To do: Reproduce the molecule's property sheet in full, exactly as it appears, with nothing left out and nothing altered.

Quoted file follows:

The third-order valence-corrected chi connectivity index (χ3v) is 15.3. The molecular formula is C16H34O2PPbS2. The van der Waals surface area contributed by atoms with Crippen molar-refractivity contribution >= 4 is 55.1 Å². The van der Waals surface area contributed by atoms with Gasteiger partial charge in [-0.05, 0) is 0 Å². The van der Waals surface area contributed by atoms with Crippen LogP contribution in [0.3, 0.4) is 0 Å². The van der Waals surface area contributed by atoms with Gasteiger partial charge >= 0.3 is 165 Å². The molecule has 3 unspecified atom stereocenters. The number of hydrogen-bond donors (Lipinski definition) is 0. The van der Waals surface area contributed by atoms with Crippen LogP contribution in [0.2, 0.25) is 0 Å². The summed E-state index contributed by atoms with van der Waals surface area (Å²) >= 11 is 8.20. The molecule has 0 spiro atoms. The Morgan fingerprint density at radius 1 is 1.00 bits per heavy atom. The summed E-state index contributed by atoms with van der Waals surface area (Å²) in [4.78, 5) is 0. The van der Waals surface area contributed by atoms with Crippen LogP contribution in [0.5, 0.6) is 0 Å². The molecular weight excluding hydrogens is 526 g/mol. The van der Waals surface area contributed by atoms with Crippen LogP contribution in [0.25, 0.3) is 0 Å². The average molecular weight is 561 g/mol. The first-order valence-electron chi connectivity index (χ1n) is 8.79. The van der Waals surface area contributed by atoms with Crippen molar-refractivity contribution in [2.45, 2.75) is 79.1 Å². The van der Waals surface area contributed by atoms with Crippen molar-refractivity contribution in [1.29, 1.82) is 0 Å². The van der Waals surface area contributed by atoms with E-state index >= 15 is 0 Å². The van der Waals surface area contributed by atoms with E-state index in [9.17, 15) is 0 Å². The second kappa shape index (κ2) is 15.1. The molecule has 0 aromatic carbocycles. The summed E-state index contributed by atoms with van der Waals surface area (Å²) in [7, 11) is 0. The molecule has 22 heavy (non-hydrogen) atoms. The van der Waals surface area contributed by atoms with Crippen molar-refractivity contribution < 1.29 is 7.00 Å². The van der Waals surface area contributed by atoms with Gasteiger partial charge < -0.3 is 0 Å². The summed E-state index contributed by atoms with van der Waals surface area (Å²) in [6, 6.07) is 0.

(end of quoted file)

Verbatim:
The third-order valence-corrected chi connectivity index (χ3v) is 15.3. The molecular formula is C16H34O2PPbS2. The van der Waals surface area contributed by atoms with Crippen molar-refractivity contribution >= 4 is 55.1 Å². The van der Waals surface area contributed by atoms with Gasteiger partial charge in [-0.05, 0) is 0 Å². The van der Waals surface area contributed by atoms with Crippen LogP contribution in [0.3, 0.4) is 0 Å². The van der Waals surface area contributed by atoms with Gasteiger partial charge >= 0.3 is 165 Å². The molecule has 3 unspecified atom stereocenters. The number of hydrogen-bond donors (Lipinski definition) is 0. The van der Waals surface area contributed by atoms with Crippen LogP contribution in [0.2, 0.25) is 0 Å². The summed E-state index contributed by atoms with van der Waals surface area (Å²) >= 11 is 8.20. The molecule has 0 spiro atoms. The Morgan fingerprint density at radius 1 is 1.00 bits per heavy atom. The summed E-state index contributed by atoms with van der Waals surface area (Å²) in [4.78, 5) is 0. The van der Waals surface area contributed by atoms with Crippen LogP contribution in [0.5, 0.6) is 0 Å². The molecular weight excluding hydrogens is 526 g/mol. The van der Waals surface area contributed by atoms with Crippen LogP contribution in [0.25, 0.3) is 0 Å². The average molecular weight is 561 g/mol. The first-order valence-electron chi connectivity index (χ1n) is 8.79. The van der Waals surface area contributed by atoms with Crippen molar-refractivity contribution in [2.45, 2.75) is 79.1 Å². The van der Waals surface area contributed by atoms with Crippen molar-refractivity contribution in [1.29, 1.82) is 0 Å². The van der Waals surface area contributed by atoms with E-state index >= 15 is 0 Å². The van der Waals surface area contributed by atoms with E-state index in [9.17, 15) is 0 Å². The second kappa shape index (κ2) is 15.1. The molecule has 0 aromatic carbocycles. The summed E-state index contributed by atoms with van der Waals surface area (Å²) in [7, 11) is 0. The molecule has 22 heavy (non-hydrogen) atoms. The van der Waals surface area contributed by atoms with Crippen molar-refractivity contribution < 1.29 is 7.00 Å². The van der Waals surface area contributed by atoms with Gasteiger partial charge < -0.3 is 0 Å². The summed E-state index contributed by atoms with van der Waals surface area (Å²) in [6, 6.07) is 0.